Clinical handover: where are we now?Over the years the quality of clinical handover has been identified as an important determinant in patient care when aiming for a smooth transition for the patient from one area of health care provision to another. This paper outlines the findings of a literature search that was undertaken to answer the question: ‘what does published research tell us about handover in pre-hospital settings?’At first glance you would be forgiven for wondering whether this will only include handovers literally in ‘pre-hospital settings’ rather than at the point of handover from ambulance staff to hospital staff. However, the authors explicitly define their interpretation of the term ‘pre-hospital’ and this clearly includes both work outside the hospital as well as at the point of handover between ambulance staff and hospital-based staff.The literature search included papers published between January 2000 and March 2014. Clear inclusion and exclusion criteria are stated within the paper and using these criteria a total of 401 papers were identified.During the subsequent process of screening, 350 papers were excluded as they did not focus on pre-hospital written or verbal handover; and a further 30 papers were excluded as they were either secondary research, conference abstracts or editorials. The remaining papers were assessed for quality using tools based on the work of Greenhalgh (2010) and influenced by the critical appraisal skills programme (CASP).In total 21 papers were included within the review and in Figure 1 (which provides a useful flow-diagram of the review process), the authors identify that 3 were mixed methods, 11 were quantitative and 7 were qualitative studies. Although this is an interesting paper which is for the most part clearly written, there is some confusion in their results section about the total number of papers included in this review as they make reference to 11 quantitative, 8 qualitative and 4 mixed methods studies. This would total 23 studies, which does not tally with the information presented in Figure 1. Having checked the online supplementary information, I can confirm that the total number of studies was, indeed, 21. Don't forget that published papers frequently come with additional information that is supplementary to the main paper which is usually available online—this was useful additional information on this occasion.Final analysis of all 21 papers used a thematic approach which initially produced 32 subthemes which were ultimately reconstructed into four main themes: communication, context, interprofessional relationships, standardisation of handovers.The paper presents insightful discussion around all of these themes using specific examples from the included research studies. Perhaps unsurprisingly there are several studies that identify frustration expressed by paramedics if they experience a lack of ‘active listening’ by their hospital colleagues during clinical handover.Interestingly the authors report that use of mnemonics (such as ASHICE—age, sex, history, injury/illness, condition, expected time of arrival; or MIST—mechanism, injury, signs, treatment) to standardise handover improved structure and consistency in approach and content; however, the literature lacks consensus as to whether this approach improves retention of information by emergency department staff.In conclusion, the authors make recommendations for future research to include focus on organisational and social factors as well as undertaking research on clinical handover once electronic patient report forms are implemented, as this may well impact further on the dynamics of this important element of patient care.This is a valuable paper which summarises relevant literature on ‘pre-hospital’ clinical handover, highlighting that there is still a need to develop in this area of patient care in order to improve patient safety and enhance patient experience.Spotlight on Research is edited by Julia Williams, principal lecturer, paramedic science, University of Hertfordshire, Hatfield, Hertfordshire, UK. To find out how you can contribute to future issues, please email her at firstname.lastname@example.org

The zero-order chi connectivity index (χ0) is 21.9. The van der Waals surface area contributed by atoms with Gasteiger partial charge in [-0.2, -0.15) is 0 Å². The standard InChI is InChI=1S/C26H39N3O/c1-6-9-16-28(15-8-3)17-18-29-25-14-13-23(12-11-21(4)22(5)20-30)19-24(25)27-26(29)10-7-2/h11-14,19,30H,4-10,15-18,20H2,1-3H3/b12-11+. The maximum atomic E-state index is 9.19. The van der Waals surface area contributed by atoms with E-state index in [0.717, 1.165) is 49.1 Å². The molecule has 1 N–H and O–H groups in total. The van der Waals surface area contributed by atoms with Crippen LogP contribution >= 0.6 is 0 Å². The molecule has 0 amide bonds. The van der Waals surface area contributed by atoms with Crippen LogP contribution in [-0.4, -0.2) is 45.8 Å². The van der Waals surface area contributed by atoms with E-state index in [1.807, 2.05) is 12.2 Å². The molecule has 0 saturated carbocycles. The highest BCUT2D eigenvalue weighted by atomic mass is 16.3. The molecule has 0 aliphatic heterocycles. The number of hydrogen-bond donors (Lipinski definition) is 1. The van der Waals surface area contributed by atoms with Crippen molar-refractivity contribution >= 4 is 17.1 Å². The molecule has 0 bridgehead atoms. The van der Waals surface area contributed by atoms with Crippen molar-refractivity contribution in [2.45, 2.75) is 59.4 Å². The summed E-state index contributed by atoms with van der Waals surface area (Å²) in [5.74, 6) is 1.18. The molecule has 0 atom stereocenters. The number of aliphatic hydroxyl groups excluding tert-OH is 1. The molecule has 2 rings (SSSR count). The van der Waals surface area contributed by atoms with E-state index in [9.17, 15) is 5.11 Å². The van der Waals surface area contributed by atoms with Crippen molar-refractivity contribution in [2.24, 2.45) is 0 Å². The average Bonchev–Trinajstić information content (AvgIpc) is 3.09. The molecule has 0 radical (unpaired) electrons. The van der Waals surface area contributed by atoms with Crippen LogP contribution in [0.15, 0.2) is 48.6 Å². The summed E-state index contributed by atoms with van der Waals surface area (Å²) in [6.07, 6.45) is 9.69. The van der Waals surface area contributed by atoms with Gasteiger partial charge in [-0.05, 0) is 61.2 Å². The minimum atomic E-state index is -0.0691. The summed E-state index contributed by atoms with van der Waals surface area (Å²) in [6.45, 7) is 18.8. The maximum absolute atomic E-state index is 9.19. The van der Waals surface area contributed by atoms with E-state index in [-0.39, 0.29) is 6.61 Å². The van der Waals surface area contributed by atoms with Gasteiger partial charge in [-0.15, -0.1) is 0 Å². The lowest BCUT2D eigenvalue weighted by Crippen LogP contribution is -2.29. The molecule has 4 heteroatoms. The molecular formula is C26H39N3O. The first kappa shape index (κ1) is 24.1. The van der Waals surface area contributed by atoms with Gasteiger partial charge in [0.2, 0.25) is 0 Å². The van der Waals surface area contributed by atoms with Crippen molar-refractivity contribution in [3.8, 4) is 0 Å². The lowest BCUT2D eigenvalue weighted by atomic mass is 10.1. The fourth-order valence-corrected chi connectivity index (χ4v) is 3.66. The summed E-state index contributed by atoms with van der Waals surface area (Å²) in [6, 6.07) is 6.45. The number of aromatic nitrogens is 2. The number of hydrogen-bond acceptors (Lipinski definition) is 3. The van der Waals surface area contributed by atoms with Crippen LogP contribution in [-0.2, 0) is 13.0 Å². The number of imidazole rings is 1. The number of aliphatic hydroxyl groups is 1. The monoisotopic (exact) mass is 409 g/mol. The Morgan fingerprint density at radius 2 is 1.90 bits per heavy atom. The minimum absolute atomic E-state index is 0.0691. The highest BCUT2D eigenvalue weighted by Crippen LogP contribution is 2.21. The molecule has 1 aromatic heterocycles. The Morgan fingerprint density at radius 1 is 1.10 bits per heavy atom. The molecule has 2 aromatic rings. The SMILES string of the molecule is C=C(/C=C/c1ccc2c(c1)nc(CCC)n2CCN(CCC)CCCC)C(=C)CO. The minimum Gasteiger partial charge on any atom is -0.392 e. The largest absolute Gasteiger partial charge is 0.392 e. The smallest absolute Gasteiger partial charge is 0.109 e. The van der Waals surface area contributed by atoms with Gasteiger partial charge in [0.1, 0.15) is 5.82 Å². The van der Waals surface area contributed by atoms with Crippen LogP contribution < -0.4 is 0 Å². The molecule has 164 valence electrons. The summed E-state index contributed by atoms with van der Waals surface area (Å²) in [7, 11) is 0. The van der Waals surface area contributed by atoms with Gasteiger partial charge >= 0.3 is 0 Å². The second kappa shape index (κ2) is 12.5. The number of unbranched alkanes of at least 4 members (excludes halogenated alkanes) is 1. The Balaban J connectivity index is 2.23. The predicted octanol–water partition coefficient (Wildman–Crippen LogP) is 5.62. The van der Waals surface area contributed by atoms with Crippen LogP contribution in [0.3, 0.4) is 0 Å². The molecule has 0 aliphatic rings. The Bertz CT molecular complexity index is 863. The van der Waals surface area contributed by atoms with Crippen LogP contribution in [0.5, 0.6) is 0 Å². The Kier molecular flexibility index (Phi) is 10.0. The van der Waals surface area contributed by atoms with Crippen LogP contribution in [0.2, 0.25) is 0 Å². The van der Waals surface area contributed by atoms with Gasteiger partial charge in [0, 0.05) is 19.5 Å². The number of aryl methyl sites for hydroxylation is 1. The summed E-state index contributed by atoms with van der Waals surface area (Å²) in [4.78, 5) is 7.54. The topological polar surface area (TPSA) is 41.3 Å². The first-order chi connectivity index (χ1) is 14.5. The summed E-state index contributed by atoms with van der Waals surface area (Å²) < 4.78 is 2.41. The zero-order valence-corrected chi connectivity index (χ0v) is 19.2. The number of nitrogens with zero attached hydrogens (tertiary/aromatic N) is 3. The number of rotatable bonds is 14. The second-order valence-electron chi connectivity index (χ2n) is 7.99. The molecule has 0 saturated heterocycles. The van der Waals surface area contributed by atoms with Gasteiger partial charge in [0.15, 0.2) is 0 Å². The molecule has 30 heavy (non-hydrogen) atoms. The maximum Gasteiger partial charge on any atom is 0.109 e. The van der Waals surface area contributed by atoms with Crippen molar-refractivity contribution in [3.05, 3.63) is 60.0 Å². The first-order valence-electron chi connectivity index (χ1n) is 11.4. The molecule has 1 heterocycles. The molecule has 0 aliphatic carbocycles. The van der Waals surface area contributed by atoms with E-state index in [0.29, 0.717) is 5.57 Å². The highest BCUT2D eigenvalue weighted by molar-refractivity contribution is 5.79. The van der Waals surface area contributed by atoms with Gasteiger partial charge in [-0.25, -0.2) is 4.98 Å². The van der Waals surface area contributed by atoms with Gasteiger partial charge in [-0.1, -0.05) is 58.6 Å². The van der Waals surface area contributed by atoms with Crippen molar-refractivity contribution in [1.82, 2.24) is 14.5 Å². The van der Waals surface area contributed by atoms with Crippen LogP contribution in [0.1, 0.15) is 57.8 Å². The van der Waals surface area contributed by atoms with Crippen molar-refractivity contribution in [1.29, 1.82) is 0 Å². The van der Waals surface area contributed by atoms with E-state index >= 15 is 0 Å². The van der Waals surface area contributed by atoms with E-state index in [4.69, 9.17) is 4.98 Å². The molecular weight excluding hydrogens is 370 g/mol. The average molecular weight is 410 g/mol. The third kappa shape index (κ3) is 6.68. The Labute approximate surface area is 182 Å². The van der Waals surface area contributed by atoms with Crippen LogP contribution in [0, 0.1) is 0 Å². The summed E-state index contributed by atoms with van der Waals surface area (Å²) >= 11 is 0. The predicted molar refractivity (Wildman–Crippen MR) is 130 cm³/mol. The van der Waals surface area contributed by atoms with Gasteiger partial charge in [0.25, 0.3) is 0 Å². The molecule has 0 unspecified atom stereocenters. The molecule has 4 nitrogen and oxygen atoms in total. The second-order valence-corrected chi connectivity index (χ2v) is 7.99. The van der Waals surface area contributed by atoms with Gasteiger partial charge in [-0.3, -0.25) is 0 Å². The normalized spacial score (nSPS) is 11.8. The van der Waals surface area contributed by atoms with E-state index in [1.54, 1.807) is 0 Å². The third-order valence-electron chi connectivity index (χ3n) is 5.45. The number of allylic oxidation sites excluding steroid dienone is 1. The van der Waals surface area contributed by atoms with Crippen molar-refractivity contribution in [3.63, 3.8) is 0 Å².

The eighth London Trauma Conference took place at the Royal Geographical Society, Kensington Gore, between 9 December and 12 December 2014. In a similar vein to previous years, a main programme of presentations was supplemented by breakaway sessions held parallel to the main conference. Speakers addressed a number of topical questions in trauma and emergency medicine. This year, conference organisers decided to run the concurrent London Cardiac Arrest Symposium over two days rather than the usual one, and an advanced paramedic masterclass was introduced covering areas such as analgesia, education, governance, plus a variety of clinical topics. The Journal of Paramedic Practice attended the Air Ambulance and Pre-hospital Care Day held on 11 December, which focused on trauma issues directly relevant to professionals working in the pre-hospital setting.
Prof Sir Bruce Keogh, medical director of the NHS, has admitted the National Health Service is ‘creaking’ and ‘under pressure’, at a conference held at the King's Fund on 19 December.